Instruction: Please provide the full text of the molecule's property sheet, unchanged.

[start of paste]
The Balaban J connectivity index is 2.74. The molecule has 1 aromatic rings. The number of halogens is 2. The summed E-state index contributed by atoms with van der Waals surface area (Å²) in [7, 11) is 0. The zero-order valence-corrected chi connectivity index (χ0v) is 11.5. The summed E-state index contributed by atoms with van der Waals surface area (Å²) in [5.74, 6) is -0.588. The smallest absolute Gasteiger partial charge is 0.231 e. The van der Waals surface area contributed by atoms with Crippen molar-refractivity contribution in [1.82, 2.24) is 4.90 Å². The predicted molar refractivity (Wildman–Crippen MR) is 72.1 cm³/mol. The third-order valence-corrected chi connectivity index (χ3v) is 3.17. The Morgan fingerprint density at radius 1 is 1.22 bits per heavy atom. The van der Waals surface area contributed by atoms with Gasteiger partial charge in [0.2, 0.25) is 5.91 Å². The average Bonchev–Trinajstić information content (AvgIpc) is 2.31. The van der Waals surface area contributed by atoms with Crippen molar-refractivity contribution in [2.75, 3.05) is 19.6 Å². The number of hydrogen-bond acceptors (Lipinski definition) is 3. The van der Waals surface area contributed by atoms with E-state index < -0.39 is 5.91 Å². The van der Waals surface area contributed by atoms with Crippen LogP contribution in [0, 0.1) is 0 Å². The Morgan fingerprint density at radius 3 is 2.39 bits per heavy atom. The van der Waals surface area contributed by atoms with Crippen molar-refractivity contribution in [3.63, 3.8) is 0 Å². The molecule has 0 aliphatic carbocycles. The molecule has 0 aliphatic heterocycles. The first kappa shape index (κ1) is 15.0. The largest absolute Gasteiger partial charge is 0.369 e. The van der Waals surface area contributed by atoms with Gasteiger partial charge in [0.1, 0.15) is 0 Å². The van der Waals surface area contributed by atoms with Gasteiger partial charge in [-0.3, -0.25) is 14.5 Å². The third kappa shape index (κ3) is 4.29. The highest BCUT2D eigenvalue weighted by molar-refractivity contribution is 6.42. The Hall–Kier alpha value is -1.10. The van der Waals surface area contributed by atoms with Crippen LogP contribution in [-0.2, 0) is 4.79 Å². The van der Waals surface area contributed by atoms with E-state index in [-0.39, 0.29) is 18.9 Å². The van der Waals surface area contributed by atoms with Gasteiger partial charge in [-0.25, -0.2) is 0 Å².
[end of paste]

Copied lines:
The Balaban J connectivity index is 2.74. The molecule has 1 aromatic rings. The number of halogens is 2. The summed E-state index contributed by atoms with van der Waals surface area (Å²) in [7, 11) is 0. The zero-order valence-corrected chi connectivity index (χ0v) is 11.5. The summed E-state index contributed by atoms with van der Waals surface area (Å²) in [5.74, 6) is -0.588. The smallest absolute Gasteiger partial charge is 0.231 e. The van der Waals surface area contributed by atoms with Crippen molar-refractivity contribution in [1.82, 2.24) is 4.90 Å². The predicted molar refractivity (Wildman–Crippen MR) is 72.1 cm³/mol. The third-order valence-corrected chi connectivity index (χ3v) is 3.17. The Morgan fingerprint density at radius 1 is 1.22 bits per heavy atom. The van der Waals surface area contributed by atoms with Gasteiger partial charge in [0.2, 0.25) is 5.91 Å². The average Bonchev–Trinajstić information content (AvgIpc) is 2.31. The van der Waals surface area contributed by atoms with Crippen molar-refractivity contribution in [2.75, 3.05) is 19.6 Å². The number of hydrogen-bond acceptors (Lipinski definition) is 3. The van der Waals surface area contributed by atoms with E-state index < -0.39 is 5.91 Å². The van der Waals surface area contributed by atoms with Crippen LogP contribution in [0, 0.1) is 0 Å². The Morgan fingerprint density at radius 3 is 2.39 bits per heavy atom. The van der Waals surface area contributed by atoms with Crippen molar-refractivity contribution in [3.63, 3.8) is 0 Å². The molecule has 0 aliphatic carbocycles. The molecule has 0 aliphatic heterocycles. The first kappa shape index (κ1) is 15.0. The largest absolute Gasteiger partial charge is 0.369 e. The van der Waals surface area contributed by atoms with Gasteiger partial charge in [0.1, 0.15) is 0 Å². The van der Waals surface area contributed by atoms with Gasteiger partial charge in [-0.3, -0.25) is 14.5 Å². The third kappa shape index (κ3) is 4.29. The highest BCUT2D eigenvalue weighted by molar-refractivity contribution is 6.42. The Hall–Kier alpha value is -1.10. The van der Waals surface area contributed by atoms with Crippen LogP contribution in [-0.2, 0) is 4.79 Å². The van der Waals surface area contributed by atoms with E-state index in [-0.39, 0.29) is 18.9 Å². The van der Waals surface area contributed by atoms with Gasteiger partial charge in [-0.25, -0.2) is 0 Å².